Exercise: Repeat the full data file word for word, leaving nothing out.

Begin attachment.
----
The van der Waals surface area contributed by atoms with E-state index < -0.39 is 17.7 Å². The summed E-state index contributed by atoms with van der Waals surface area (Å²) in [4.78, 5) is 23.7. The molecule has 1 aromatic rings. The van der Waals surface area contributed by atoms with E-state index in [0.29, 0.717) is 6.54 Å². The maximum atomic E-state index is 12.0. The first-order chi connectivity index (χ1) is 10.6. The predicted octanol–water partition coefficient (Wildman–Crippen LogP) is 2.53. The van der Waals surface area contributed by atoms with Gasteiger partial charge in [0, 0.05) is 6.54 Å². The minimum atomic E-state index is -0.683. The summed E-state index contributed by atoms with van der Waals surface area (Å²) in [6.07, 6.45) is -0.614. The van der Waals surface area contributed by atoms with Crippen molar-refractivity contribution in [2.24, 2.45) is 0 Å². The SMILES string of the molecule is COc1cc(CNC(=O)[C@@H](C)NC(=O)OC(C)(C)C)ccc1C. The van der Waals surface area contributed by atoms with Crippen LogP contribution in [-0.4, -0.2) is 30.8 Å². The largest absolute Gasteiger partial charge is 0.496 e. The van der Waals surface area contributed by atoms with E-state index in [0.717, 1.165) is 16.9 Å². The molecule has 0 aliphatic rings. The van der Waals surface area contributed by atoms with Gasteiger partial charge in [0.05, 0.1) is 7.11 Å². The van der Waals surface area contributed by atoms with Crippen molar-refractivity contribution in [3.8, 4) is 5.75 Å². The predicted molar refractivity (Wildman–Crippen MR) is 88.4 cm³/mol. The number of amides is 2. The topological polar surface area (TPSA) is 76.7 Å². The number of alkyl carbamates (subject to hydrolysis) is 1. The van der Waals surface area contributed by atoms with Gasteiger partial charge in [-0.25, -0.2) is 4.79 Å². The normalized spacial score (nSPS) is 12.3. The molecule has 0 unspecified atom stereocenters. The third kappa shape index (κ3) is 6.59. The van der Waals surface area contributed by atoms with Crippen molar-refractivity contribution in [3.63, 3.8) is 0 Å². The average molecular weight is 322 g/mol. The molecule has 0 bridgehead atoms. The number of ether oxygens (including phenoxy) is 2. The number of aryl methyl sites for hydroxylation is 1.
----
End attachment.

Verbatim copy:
The van der Waals surface area contributed by atoms with E-state index < -0.39 is 17.7 Å². The summed E-state index contributed by atoms with van der Waals surface area (Å²) in [4.78, 5) is 23.7. The molecule has 1 aromatic rings. The van der Waals surface area contributed by atoms with E-state index in [0.29, 0.717) is 6.54 Å². The maximum atomic E-state index is 12.0. The first-order chi connectivity index (χ1) is 10.6. The predicted octanol–water partition coefficient (Wildman–Crippen LogP) is 2.53. The van der Waals surface area contributed by atoms with Gasteiger partial charge in [0, 0.05) is 6.54 Å². The minimum atomic E-state index is -0.683. The summed E-state index contributed by atoms with van der Waals surface area (Å²) in [6.07, 6.45) is -0.614. The van der Waals surface area contributed by atoms with Crippen molar-refractivity contribution in [2.24, 2.45) is 0 Å². The SMILES string of the molecule is COc1cc(CNC(=O)[C@@H](C)NC(=O)OC(C)(C)C)ccc1C. The van der Waals surface area contributed by atoms with Crippen LogP contribution in [-0.4, -0.2) is 30.8 Å². The largest absolute Gasteiger partial charge is 0.496 e. The van der Waals surface area contributed by atoms with E-state index in [0.717, 1.165) is 16.9 Å². The molecule has 0 aliphatic rings. The van der Waals surface area contributed by atoms with Gasteiger partial charge in [0.05, 0.1) is 7.11 Å². The van der Waals surface area contributed by atoms with Crippen molar-refractivity contribution in [3.8, 4) is 5.75 Å². The predicted molar refractivity (Wildman–Crippen MR) is 88.4 cm³/mol. The number of amides is 2. The topological polar surface area (TPSA) is 76.7 Å². The number of alkyl carbamates (subject to hydrolysis) is 1. The van der Waals surface area contributed by atoms with Gasteiger partial charge in [-0.25, -0.2) is 4.79 Å². The normalized spacial score (nSPS) is 12.3. The molecule has 0 unspecified atom stereocenters. The third kappa shape index (κ3) is 6.59. The van der Waals surface area contributed by atoms with Crippen molar-refractivity contribution in [3.63, 3.8) is 0 Å². The average molecular weight is 322 g/mol. The molecule has 0 bridgehead atoms. The number of ether oxygens (including phenoxy) is 2. The number of aryl methyl sites for hydroxylation is 1.